The concept of implicit learning and memory, most similar to the ETVG concept, seems to be that of Reber (1989), as he does not seem to assume experiences to be memorized. A few citations may illustrate this appraisal:
"Probability learning is a ...subtle process in which subjects learn
implicitly about the stochastic structure of an event sequence to which
they have been exposed" (p.220).
"Implicit knowledge results from the induction of an abstract representation of the structure that the stimulus environment displays, and this knowledge is acquired in the absence of conscious, reflective strategies to learn" (p.219).
"Implicit learning represents a general, modality-free Ur-process, a fundamental operation whereby critical covaria- tions in the stimulus environment are picked up" (p.233).
"All forms of implicit knowledge are taken as essentially similar at the deepest levels" (p.219).
"The key problem in all of this is to specify, as clearly as possible, the boundary conditions of the process of implicit learning - that is, to outline the circumstances under which it emerges and those under which is suppressed or overwhelmed" (p.233).
The aim of this Part is to solve this problem.
Accidentally, Reber (1989) distinguishes between "primitive" and "sophisticated" unconscious:
"Primitive unconscious encompasses a variety of basic functions, all of which are carried out more or less automatically and more or less devoid of meaning, affect, or interpretation." (p.231), but "all of the critical components of the sophisticated unconscious involve semantic and affective properties of stimuli" (p.232).
When compared with the ETVG, the "primitive" unconscious refers to the psychic consciousness (PC), and the "sophisticated" unconscious refers to the mental consciousness (MC) (Fig.10-7). A definition of "implicit learning" which is in agreement to the ETVG, is also the following (Kleine-Horst (1994b, p.41): Implicit learning is the process of ontogenetically early beginning stable memorization, hierarchically constructed, of non-experienced, and thus not recollect- ed, abstract relationships and relation-relationships between sensory percepts, and is the precondition for the development of explicit learning. See also Chapter III.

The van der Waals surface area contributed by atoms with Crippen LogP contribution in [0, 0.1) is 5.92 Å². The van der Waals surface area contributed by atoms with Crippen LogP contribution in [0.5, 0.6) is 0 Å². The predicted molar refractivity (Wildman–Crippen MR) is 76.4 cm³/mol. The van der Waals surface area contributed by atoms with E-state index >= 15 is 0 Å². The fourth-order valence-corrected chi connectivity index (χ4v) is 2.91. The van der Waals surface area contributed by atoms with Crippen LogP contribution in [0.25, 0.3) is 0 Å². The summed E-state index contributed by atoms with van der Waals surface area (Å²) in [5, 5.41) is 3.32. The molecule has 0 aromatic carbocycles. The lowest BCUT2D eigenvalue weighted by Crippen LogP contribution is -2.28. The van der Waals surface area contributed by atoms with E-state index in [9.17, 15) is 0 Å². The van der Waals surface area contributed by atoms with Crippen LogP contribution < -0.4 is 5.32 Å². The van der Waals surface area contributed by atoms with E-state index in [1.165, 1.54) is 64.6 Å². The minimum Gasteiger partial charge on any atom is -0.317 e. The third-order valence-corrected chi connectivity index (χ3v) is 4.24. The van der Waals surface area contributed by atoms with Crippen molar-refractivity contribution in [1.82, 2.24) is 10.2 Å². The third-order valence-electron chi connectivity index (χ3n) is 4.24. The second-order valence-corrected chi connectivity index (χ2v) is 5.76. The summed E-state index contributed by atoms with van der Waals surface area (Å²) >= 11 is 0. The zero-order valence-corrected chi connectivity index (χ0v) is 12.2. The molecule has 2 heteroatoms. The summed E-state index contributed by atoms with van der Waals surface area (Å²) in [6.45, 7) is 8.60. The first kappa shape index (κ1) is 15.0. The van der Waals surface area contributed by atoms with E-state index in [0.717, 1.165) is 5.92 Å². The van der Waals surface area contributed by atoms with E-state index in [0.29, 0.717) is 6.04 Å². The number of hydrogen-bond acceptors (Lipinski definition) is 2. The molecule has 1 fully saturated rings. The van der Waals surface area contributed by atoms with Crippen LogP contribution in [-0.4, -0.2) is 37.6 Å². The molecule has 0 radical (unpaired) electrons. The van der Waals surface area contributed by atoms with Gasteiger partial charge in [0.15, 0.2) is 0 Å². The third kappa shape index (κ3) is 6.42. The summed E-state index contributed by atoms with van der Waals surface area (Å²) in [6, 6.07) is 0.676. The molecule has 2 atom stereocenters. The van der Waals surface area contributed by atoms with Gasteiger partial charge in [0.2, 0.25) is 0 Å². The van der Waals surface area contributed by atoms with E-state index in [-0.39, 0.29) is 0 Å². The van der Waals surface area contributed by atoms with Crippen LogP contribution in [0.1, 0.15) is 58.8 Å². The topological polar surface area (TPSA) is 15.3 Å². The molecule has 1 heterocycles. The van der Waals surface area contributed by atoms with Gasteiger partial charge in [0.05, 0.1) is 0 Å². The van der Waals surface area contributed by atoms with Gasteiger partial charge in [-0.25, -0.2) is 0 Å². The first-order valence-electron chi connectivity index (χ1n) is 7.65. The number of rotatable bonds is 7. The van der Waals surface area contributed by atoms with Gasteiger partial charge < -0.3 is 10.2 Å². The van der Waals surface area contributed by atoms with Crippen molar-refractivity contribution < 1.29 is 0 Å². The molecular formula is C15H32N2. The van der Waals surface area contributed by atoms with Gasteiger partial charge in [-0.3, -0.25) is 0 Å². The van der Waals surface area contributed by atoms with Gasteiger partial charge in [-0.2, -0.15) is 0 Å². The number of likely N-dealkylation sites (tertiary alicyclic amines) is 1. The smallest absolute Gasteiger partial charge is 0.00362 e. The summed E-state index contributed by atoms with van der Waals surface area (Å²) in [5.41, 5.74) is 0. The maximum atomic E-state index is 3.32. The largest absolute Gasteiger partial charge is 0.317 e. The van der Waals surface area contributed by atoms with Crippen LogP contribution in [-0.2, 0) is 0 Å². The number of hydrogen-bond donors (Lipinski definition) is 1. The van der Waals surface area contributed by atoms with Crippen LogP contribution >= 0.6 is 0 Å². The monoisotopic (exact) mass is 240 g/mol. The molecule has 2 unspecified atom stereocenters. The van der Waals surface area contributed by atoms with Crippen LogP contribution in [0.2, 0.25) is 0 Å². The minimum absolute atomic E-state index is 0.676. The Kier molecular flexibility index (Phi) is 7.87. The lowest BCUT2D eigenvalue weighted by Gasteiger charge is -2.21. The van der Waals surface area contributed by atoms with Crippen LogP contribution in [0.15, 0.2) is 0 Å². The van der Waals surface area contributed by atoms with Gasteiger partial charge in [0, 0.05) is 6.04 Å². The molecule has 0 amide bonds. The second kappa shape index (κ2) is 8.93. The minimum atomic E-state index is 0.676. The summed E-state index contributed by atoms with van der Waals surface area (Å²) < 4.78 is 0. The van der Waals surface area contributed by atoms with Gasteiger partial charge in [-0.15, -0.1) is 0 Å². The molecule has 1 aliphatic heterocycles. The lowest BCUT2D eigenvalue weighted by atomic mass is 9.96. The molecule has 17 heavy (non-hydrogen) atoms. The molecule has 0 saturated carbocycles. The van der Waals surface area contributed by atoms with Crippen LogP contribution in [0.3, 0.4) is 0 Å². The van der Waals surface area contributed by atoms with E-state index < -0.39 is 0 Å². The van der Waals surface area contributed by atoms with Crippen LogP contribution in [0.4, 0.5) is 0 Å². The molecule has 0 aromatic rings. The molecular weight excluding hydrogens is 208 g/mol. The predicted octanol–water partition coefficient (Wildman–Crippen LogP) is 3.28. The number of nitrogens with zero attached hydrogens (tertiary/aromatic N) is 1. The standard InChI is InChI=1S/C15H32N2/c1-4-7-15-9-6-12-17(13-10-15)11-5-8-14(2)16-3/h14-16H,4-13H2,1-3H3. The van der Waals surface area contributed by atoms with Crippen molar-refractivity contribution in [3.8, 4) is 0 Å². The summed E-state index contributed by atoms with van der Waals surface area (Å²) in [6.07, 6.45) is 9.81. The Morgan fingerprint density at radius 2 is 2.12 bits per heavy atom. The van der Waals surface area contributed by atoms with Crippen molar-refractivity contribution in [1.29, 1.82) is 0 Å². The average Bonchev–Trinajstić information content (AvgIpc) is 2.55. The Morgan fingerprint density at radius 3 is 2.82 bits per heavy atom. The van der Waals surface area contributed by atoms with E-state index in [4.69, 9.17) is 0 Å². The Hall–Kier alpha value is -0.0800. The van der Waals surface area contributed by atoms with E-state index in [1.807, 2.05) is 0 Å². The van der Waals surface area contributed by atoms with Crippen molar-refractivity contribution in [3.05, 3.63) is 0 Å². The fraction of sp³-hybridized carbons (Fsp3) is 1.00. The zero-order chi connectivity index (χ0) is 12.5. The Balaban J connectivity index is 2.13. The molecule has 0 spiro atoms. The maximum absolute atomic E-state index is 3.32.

3. The hierarchical process of memorization
The memorization of the relationships that constitute this structure does not occur simultaneously, but progressively, due to the hierarchical nature of the process. In 1961, I already presumed the visual perception system of a newborn to be a "tabula rasa", which means that the newborn is not immediately capable of gestalt perception. I also presumed that the most frequent relationships between that what is perceived must be memorized the most.
Therefore when a baby is often presented with the perceptual entities A and A1 that are in a (not perceived) relationship B to each other, then the "relationship B between A and A1" will be memorized. After this relationship has been memorized, the next time that A and A1 reappear, the memory content "A and A1 in the relationship B" will be actualized, this means that B, too, can now be experienced, perceived. Note: before the memory content A-B-A1 is formed, neither A-B-A1, nor even B, could be experienced at all; B is purely a relationship between functions, whatever one understands the term "relationship" to mean. Only after the formation of the memory content A-B-A1 can one experience A-B-A1 or B at all. When B is actualized, a further, previously unknown, gestalt quality, "B", is introduced into the percept.